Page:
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Human-induced Reductions in Fish Predator Boldness Decrease Their Predation Rates in Kelp Forests

Rhoades, O.K., S.I. Lonhart, and J.J. Stachowicz (April 2019)

Proceedings of the Royal Society B 286:20182745

DOI: 10.1098/rspb.2018.2745


Humans have restructured food webs and ecosystems by depleting biomass, reducing size structure and altering traits of consumers. However, few studies have examined the ecological impacts of human-induced trait changes across large spatial and temporal scales and species assemblages. We compared behavioural traits and predation rates by predatory fishes on standard squid prey in protected areas of different protection levels and ages, and found that predation rates were 6.5 times greater at old, notake (greater than 40 years) relative to new, predominantly partial-take areas (approx. 8 years), even accounting for differences in predatory fish abundance, body size and composition across sites. Individual fishes in old protected areas consumed prey at nearly twice the rate of fishes of the same species and size at new protected areas. Predatory fish exhibited on average 50% longer flight initiation distance and lower willingness to forage at new protected areas, which partially explains lower foraging rates at new relative to old protected areas. Our experiments demonstrate that humans can effect changes in functionally important behavioural traits of predator guilds at large (30 km) spatial scales within managed areas, which require protection for multiple generations of predators to recover bold phenotypes and predation rates, even as abundance rebounds.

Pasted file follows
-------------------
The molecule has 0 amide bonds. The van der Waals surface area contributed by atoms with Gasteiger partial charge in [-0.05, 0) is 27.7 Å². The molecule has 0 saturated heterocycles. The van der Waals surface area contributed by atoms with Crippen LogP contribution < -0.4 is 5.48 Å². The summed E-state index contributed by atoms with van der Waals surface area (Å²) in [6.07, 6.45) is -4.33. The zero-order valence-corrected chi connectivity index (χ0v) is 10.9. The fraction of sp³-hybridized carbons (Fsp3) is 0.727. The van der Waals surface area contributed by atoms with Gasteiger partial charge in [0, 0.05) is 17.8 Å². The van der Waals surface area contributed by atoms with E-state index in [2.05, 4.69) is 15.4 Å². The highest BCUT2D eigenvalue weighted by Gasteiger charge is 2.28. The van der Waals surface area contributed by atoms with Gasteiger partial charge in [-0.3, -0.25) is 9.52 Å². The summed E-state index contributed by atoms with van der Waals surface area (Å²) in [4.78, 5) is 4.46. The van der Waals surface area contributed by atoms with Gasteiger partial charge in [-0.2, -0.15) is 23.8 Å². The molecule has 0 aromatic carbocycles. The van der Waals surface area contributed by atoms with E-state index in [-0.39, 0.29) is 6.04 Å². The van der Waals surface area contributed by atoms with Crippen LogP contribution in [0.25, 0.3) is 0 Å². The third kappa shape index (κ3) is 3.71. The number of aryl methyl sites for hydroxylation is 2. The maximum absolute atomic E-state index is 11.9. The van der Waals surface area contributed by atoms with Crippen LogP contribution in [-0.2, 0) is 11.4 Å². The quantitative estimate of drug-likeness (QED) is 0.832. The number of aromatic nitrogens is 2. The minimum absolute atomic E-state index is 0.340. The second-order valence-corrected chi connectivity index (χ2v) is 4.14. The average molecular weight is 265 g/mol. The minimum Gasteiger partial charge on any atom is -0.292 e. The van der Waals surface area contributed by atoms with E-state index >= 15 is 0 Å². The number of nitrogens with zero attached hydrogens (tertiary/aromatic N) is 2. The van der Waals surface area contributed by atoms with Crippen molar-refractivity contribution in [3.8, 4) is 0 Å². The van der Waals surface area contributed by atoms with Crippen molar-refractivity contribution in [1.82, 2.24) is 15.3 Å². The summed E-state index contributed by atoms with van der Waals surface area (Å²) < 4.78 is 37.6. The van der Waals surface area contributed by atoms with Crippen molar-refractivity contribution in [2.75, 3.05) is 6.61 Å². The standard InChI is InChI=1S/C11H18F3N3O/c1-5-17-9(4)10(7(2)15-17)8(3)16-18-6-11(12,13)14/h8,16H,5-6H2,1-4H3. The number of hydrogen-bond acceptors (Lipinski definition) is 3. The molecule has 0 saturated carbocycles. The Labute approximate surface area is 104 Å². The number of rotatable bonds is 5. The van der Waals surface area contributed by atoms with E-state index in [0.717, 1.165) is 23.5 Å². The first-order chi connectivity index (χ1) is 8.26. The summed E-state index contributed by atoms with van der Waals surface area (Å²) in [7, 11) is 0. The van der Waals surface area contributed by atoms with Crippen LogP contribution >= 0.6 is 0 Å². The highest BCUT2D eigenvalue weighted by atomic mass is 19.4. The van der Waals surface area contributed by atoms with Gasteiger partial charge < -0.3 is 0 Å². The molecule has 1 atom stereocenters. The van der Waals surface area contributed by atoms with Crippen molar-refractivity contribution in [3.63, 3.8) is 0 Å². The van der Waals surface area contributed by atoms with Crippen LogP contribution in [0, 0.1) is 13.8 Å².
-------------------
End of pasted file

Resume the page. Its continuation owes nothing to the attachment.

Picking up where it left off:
Reviewed: April 11, 2024
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